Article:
The Rev. Michael K. Jones, a pastor, radio host and the son of the late civil rights leader Sam Jones, died unexpectedly Tuesday morning at age 52.
An open letter written by Indiana Black Expo President Tanya Bell has exposed a major rift between the organization and the market’s two biggest media properties targeting local black audiences.
The Rev. Michael K. Jones from Progressive Baptist Church will take over the show long hosted by the late Amos Brown, starting Monday.
Chuck Williams, the man affectionately known as the “blue-eyed soul brother,” has been replaced as the leader of Radio One Indianapolis by a familiar face to this market.
Boom 102.9 FM likely will have a different vibe from the throwback station launched by Cumulus Media last December that briefly skyrocketed to the top of ratings.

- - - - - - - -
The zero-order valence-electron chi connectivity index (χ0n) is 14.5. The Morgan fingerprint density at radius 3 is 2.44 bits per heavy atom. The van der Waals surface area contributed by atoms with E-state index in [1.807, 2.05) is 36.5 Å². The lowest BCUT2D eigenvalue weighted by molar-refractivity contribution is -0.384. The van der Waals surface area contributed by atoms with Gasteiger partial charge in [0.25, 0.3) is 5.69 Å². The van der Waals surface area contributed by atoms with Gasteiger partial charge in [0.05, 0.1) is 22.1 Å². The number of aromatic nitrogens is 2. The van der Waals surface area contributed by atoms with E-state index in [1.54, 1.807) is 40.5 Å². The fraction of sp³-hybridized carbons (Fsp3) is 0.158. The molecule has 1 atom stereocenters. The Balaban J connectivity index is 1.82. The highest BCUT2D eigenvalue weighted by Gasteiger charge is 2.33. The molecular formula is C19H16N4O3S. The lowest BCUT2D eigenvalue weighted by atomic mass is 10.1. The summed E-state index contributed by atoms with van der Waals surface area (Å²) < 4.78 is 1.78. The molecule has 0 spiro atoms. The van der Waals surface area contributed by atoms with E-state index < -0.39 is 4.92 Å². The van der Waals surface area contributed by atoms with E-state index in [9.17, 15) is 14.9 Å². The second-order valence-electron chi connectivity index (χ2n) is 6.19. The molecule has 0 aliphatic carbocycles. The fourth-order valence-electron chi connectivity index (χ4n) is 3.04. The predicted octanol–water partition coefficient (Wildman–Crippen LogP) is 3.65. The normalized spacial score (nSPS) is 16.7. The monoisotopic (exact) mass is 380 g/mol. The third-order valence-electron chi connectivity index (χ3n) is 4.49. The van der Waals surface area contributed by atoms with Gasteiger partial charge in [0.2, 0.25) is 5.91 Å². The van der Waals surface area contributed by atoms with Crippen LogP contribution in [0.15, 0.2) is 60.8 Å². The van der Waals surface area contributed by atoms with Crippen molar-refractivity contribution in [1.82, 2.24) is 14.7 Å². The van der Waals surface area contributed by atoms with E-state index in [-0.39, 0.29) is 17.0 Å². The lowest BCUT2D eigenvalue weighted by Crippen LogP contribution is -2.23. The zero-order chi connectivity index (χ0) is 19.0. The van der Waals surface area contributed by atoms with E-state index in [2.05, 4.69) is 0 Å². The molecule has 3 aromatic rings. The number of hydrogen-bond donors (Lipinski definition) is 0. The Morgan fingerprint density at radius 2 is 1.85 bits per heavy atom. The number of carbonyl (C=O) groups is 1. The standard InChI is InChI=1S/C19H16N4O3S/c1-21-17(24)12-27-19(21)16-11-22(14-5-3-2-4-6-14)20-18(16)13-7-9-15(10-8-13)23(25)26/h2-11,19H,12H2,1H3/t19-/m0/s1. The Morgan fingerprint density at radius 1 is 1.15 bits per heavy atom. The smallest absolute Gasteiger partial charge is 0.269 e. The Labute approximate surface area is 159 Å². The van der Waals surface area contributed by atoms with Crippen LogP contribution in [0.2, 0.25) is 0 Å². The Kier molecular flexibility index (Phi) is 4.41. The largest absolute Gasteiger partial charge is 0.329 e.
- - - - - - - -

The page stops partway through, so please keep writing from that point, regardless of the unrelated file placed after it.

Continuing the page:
Indianapolis radio station WRWM-FM 93.9 rocketed from the 15th-most-listened-to station in central Indiana in December to No. 1 in January—its first full month playing old school hip-hop.
Kelly Vaughn alleges in a federal discrimination lawsuit that Radio One showed preferential treatment to male co-worker Amos Brown by firing her but retaining him after they worked on an outside project.
WHHH-FM rises to the top of the dial with some recent fine-tuning, and as the top two country stations in the market duke it out for listeners.
The WTLC-AM 1310 personality’s penchant for asking tough questions has made him one of Indianapolis’ most influential
and made his daily radio show—“Afternoons with Amos”—one of the city’s most popular talk shows.
The latest Arbitron Inc. radio ratings show the central Indiana market is becoming far more competitive, with the top
stations separated only by fractions of a point. WFMS-FM slipped, but remained No. 1, while urban stations WHHH-FM and WTLC-FM
climbed into the next two spots.